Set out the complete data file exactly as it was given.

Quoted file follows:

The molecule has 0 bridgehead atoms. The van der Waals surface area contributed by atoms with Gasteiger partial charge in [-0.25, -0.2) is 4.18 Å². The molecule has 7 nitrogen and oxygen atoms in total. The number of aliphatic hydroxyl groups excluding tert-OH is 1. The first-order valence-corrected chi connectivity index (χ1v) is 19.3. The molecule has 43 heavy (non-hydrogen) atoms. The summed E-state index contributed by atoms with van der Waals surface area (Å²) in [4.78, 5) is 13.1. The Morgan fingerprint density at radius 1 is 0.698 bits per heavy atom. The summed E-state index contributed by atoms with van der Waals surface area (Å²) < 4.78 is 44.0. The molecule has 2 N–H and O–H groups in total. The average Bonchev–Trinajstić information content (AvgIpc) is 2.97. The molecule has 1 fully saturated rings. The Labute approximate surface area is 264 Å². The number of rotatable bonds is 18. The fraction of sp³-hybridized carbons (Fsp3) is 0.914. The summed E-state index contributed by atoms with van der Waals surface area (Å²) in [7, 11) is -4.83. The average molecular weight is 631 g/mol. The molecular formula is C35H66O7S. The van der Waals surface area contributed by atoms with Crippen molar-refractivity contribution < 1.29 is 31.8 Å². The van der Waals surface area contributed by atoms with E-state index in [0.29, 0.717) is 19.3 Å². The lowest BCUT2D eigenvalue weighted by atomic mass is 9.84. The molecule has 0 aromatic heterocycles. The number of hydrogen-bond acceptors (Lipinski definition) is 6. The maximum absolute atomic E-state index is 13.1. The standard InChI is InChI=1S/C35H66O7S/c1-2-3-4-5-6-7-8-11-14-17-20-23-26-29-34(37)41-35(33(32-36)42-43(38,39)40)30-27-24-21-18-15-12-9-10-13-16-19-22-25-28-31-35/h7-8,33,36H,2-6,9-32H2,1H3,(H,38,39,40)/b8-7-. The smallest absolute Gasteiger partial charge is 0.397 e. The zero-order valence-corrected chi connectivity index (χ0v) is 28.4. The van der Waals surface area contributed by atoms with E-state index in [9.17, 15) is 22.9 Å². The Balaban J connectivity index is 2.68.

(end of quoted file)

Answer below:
The molecule has 0 bridgehead atoms. The van der Waals surface area contributed by atoms with Gasteiger partial charge in [-0.25, -0.2) is 4.18 Å². The molecule has 7 nitrogen and oxygen atoms in total. The number of aliphatic hydroxyl groups excluding tert-OH is 1. The first-order valence-corrected chi connectivity index (χ1v) is 19.3. The molecule has 43 heavy (non-hydrogen) atoms. The summed E-state index contributed by atoms with van der Waals surface area (Å²) in [4.78, 5) is 13.1. The Morgan fingerprint density at radius 1 is 0.698 bits per heavy atom. The summed E-state index contributed by atoms with van der Waals surface area (Å²) < 4.78 is 44.0. The molecule has 2 N–H and O–H groups in total. The average Bonchev–Trinajstić information content (AvgIpc) is 2.97. The molecule has 1 fully saturated rings. The Labute approximate surface area is 264 Å². The number of rotatable bonds is 18. The fraction of sp³-hybridized carbons (Fsp3) is 0.914. The summed E-state index contributed by atoms with van der Waals surface area (Å²) in [7, 11) is -4.83. The average molecular weight is 631 g/mol. The molecular formula is C35H66O7S. The van der Waals surface area contributed by atoms with Crippen molar-refractivity contribution < 1.29 is 31.8 Å². The van der Waals surface area contributed by atoms with E-state index in [0.29, 0.717) is 19.3 Å². The lowest BCUT2D eigenvalue weighted by atomic mass is 9.84. The molecule has 0 aromatic heterocycles. The number of hydrogen-bond acceptors (Lipinski definition) is 6. The maximum absolute atomic E-state index is 13.1. The standard InChI is InChI=1S/C35H66O7S/c1-2-3-4-5-6-7-8-11-14-17-20-23-26-29-34(37)41-35(33(32-36)42-43(38,39)40)30-27-24-21-18-15-12-9-10-13-16-19-22-25-28-31-35/h7-8,33,36H,2-6,9-32H2,1H3,(H,38,39,40)/b8-7-. The smallest absolute Gasteiger partial charge is 0.397 e. The zero-order valence-corrected chi connectivity index (χ0v) is 28.4. The van der Waals surface area contributed by atoms with E-state index in [9.17, 15) is 22.9 Å². The Balaban J connectivity index is 2.68.